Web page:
Warm weather a blow to Winterlude, but stakeholders saw it coming

While the Rideau Canal Skateway was barely open for Winterlude this year, vendors and other stakeholders say they were prepared for the loss after last year's canal-less season.

Organizers, vendors adapted after last year's season without the skateway

A worker next to a pump shooting water onto a frozen canal.
A BeaverTails stand behind crews flooding the ice surface of the Rideau Canal Skateway on Saturday. Last year the skateway never opened, but stakeholders say they learned from the experience and it helped them mitigate the impact of this year's tough season. (Justin Tang/The Canadian Press)

While the Rideau Canal Skateway was barely open for Winterlude this year, vendors and other stakeholders say they were prepared for the loss after last year's season without the skateway.

This year's festival in Ottawa-Gatineau began soggily, forcing organizers to push back the opening of Snowflake Kingdom by one day to accumulate more snow.

Warm weather continued to create challenges for Winterlude, including having to put tarps over ice sculptures on Sparks Street to prevent melting and having teams on standby to close Snowflake Kingdom if it became unsafe.

To top it all off, the canal was only open for skating on the festival's final two days. On one of them, the National Capital Commission recommended walking the canal instead of skating due to poor ice conditions.

Despite these challenges, Winterlude spokesperson Melanie Brault said the team is "really ecstatic with the outcome" of the festival.

Starting in 2019, the Winterlude organizing team began taking steps to ensure the festival could run successfully despite a changing climate, Brault said.

One change this year Brault highlighted was having more indoor and cultural events not tied to the weather, including a mini powwow and commemorating Lunar New Year and Black History Month.

While some activities were affected by the weather, Brault estimated "98 per cent of our activities took place."

Brault said Winterlude has been working on showcasing more interactive art pieces. On Sparks Street this year, she said there were close to two dozen pieces.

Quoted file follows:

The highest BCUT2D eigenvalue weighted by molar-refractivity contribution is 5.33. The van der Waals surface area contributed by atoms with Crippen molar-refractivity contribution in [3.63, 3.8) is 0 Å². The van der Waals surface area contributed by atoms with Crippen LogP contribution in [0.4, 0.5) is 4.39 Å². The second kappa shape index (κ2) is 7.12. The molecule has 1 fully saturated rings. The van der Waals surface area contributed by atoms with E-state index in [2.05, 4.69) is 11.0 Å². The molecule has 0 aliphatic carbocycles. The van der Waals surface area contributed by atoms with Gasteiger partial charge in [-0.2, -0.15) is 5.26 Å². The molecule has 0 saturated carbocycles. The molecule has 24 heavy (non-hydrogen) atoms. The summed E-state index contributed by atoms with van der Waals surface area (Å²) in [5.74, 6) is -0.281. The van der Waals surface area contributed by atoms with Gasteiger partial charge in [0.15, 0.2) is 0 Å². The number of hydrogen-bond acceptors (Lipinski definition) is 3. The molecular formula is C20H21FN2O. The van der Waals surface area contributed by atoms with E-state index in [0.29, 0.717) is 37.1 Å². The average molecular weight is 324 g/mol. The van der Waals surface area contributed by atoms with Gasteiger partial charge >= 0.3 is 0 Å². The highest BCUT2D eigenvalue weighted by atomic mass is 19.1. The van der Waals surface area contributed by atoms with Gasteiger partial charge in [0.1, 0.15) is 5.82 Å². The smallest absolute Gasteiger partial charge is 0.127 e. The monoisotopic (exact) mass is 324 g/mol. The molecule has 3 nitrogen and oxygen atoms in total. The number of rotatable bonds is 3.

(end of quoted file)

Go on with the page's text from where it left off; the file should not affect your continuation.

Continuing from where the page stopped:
"I think it's fortunate — yet unfortunate — but fortunate in the fact that we made some of those significant changes last year because we saw that the Rideau Canal Skateway was not able to open last year," Brault said.

Vendors report losses, but aren't giving up

Some businesses who were relying on the canal said they were disappointed, but like Winterlude organizers they also made changes after last year's tough season.

The director of operations for Capital Skates, which rents skates to people on the canal, said this year there were "no operation for us, sadly."

Capital Skates is fully reliant on the skateway being open, said Benoît Gatien. If it's closed, there are incurred costs such as installing trailers, he added.

While two poor seasons in a row are challenging, "[the] second time around is a little bit easier to digest," Gatien said.

A bald man with blue eyes smiles for a photo. Behind him are pieces of art depitcing a man crossing a bridge and riding a boat.
Benoît Gatien, the director of operations for Capital Skates, says it was easier to prepare prospective employees about the possibility of not working on the canal this year, but he's worried it will be harder to attract workers in following seasons. (Submitted by Benoît Gatien)

"It was easier to have the team mentally prepared that [not operating] could be an option. So whoever decided to go along with the hiring process and accept the job, then we knew they were ready that this was a possibility," Gatien added.

Gatien is worried that back-to-back closures will make it harder to attract employees, but he's not concerned about the future of the business.

He said Capital Skates could become a supplier or rental option for outdoor skating rinks and trails across Ottawa "that are going to gain in popularity as people maybe start to look for alternates to the Rideau Canal."

Dunrobin Distilleries was supposed to have a shack on the ice to serve liquor to skaters starting last year, but two seasons have gone by and the business hasn't gotten its opportunity yet.

"Sometimes you win, sometimes you lose," co-founder Adam Malmberg said, "but I think the hardest part is you didn't get that opportunity."

A business owner poses for a photo in front of a frozen body of water.
Adam Malmberg, the co-founder at Dunrobin Distilleries, says it's hard not getting the opportunity this year to have his hut on the ice, but he's not giving up. (Matthew Kupfer/CBC)

This year, Malmberg said the team was "smarter in our approach to pre-setting the cabin" to allow themselves to get to work at a moment's notice, given the fluctuating ice conditions.

The distillery also engaged with trade shows and searched for other ways to generate revenue. Some of its products got shelf space at a Sparks Street pop-up by the Kichesippi Beer Company, for example.

In the future, Malmberg said the business might look at other opportunities "being around the area."

While his chance on the ice never came, Malmberg isn't giving up.

"I'll try to do it every year. It's such a unique experience that you can never say I'm jaded by this in any way."


Benjamin Lopez Steven is a reporter and part-time writer for CBC News Network. He's also a recent journalism graduate from Carleton University. You can reach him at or find him on Twitter at @bensteven_s.